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ASUS ZenBook 14 OLED UX3402 review: A value for money OLED notebook

By Kenny Yeo - 19 Dec 2022

Introduction, design, and features

Note: This review was first published on 5 July 2022 and is republished again as year-end offers have it going for less than S$1,700, which makes it a good consideration. Buy-links are available at the end of the second page.

The new ZenBook 14 OLED UX3402 is one of the most affordable notebooks you can buy that comes with an OLED display.

OLED goes mainstream

If you have been following the developments of ASUS notebooks closely, you’ll notice that they all have something in common. OLED. ASUS is going big and hard on OLED displays.  We have had the ZenBook 14X OLED, the ZenBook 14X OLED Space Edition, and then the dual-display ZenBook Pro 14 Duo. And now, even the most basic ZenBook is getting an OLED display. This is the new ZenBook 14 OLED UX3402.


Design & features

The lid sports a more minimalist design.

The ZenBook 14 OLED UX3402 is part of ASUS’ new 2022 ZenBook lineup. Though you won’t mistake it for anything other than a ZenBook, it does have some significant design changes.

The lid no longer features the signature ZenBook concentric circles. Instead, it has geometric lines inspired by ZenBook’s new monogram “A” logo. And in the corner, a subtle label reminding you that this is indeed an ASUS ZenBook. The concentric circles aren’t gone, however, because you’ll still find them on the end caps of the redesigned hinges. 

Though its fairly thick, connectivity is good. How many notebooks can you think of that come with USB-C, USB-A, and full-size HDMI ports?

The ZenBook 14 OLED has an all-aluminium body. Its weight is an entirely decent 1.39kg and its thickness is 16.9mm. In my hands, it feels neither overly cumbersome nor super light. I’d say it’s just about as heavy and as thick as most people would want for an everyday notebook. There’s also a tiny bit of flex if you exert enough pressure on the chassis. Perhaps what’s more important to know is that the notebook meets the MIL-STD-810H standard for durability. This means it has some resistance to extreme temperatures and humidity, vibration, and drops.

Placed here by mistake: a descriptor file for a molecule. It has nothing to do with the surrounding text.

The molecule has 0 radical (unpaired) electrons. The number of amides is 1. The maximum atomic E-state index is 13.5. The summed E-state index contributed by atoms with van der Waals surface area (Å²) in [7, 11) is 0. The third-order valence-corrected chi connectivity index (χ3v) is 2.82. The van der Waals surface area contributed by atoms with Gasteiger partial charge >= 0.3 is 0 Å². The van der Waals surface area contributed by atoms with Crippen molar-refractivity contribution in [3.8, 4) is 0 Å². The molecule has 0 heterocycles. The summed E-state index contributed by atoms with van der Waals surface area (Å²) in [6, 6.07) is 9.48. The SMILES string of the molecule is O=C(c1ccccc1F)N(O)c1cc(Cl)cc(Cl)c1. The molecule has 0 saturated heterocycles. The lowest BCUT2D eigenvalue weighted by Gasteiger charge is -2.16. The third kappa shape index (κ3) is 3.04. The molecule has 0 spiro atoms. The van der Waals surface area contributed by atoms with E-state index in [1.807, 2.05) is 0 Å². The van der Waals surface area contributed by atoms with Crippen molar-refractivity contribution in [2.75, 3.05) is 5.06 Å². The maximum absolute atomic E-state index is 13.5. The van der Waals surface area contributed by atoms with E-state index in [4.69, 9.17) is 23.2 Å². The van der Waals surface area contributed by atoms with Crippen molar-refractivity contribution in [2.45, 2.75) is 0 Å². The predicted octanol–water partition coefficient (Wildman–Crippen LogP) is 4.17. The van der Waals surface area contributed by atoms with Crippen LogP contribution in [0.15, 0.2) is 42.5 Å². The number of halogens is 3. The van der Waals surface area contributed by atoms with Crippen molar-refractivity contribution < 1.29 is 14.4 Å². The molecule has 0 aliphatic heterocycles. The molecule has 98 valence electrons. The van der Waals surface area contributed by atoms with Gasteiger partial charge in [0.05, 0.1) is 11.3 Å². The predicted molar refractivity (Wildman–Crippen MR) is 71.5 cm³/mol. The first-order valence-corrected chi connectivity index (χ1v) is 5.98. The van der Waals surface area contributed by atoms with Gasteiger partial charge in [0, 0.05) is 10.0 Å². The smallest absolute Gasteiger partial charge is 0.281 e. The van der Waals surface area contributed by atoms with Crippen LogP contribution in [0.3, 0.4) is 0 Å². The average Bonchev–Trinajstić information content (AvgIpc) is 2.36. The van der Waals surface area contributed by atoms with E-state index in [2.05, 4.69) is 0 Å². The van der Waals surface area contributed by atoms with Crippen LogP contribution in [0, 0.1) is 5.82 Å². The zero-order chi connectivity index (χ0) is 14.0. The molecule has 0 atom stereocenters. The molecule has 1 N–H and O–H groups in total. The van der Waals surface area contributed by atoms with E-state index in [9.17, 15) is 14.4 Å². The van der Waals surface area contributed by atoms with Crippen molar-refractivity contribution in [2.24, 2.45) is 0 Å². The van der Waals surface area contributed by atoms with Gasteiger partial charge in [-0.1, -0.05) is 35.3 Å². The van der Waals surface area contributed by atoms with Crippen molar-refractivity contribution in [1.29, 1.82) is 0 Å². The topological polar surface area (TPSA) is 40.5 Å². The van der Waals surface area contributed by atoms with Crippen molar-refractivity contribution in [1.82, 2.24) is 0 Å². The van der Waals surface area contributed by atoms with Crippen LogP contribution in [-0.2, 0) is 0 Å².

The OLED display is gorgeous and a real step up from the IPS LCD panels you see on most notebooks.

The highlight has to be the display. It’s a 14-inch OLED display that appears to be identical to the ones on the earlier ZenBook models I reviewed because they have the same specifications. Like those, this OLED display has a resolution of 2880 x 1800 pixels and a 90Hz refresh rate. It also supports 100% of the DCI-P3 colour space, is Pantone-validated, and meets VESA’s DisplayHDR True Black 500 requirements. It’s a technically impressive display for sure, and it’s just as brilliant in real life. It’s sharp, crisp, wonderfully vivid, and blacks are truly inky black. It’s a big step up from the IPS LCD panels you see on most notebooks (even very good ones).

Another highlight of the notebook is that it’s powered by Intel’s newest 12th Gen Core processors. Specifically, this model has the Core i7-1260P, which has four performance cores and eight efficiency cores. This is paired with 16GB of LPDDR5 memory and a 512GB PCIe 3.0 NVMe SSD. Combined with a large 75Wh battery, ASUS claims a battery life of up to 18 hours. These are very decent specifications to have for an everyday notebook. Connectivity is pretty good too. There are two USB-C Thunderbolt 4 ports, a single USB-A USB 3.2 Gen 2 port, an HDMI 2.0b port, a microSD card reader, and a 3.5mm audio combo jack. One thing to note is that apart from the USB-A port, all the ports are on the notebook's right side. 

The keyboard and trackpad are class-leading examples.

ZenBooks typically have pretty good keyboards, and this new model is no different. The key caps are slightly dished to help guide your fingers. The claimed key travel is 1.4mm, which is relatively long for a notebook. More important, however, is that the weight of the keys is well-judged. This, when coupled with the long key travel, makes the entire keyboard feel tactile and pleasant to use. The trackpad is accurate and responsive. It is also huge – almost as large as the one on the Yoga 9i. It also has a virtual Numpad function if you have to get down to crunching some numbers and prefer a traditional number pad layout for ease of data entry.

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  • Design 8.5
  • Features 8.5
  • Performance 8
  • Value 9
  • Mobility 8
The Good
Minimalist design
Fantastic OLED touchscreen display
Good ports selection
Nice keyboard, large trackpad
The Bad
Some flex in the chassis
Gets noisy and warm when taxed
Only 720p webcam
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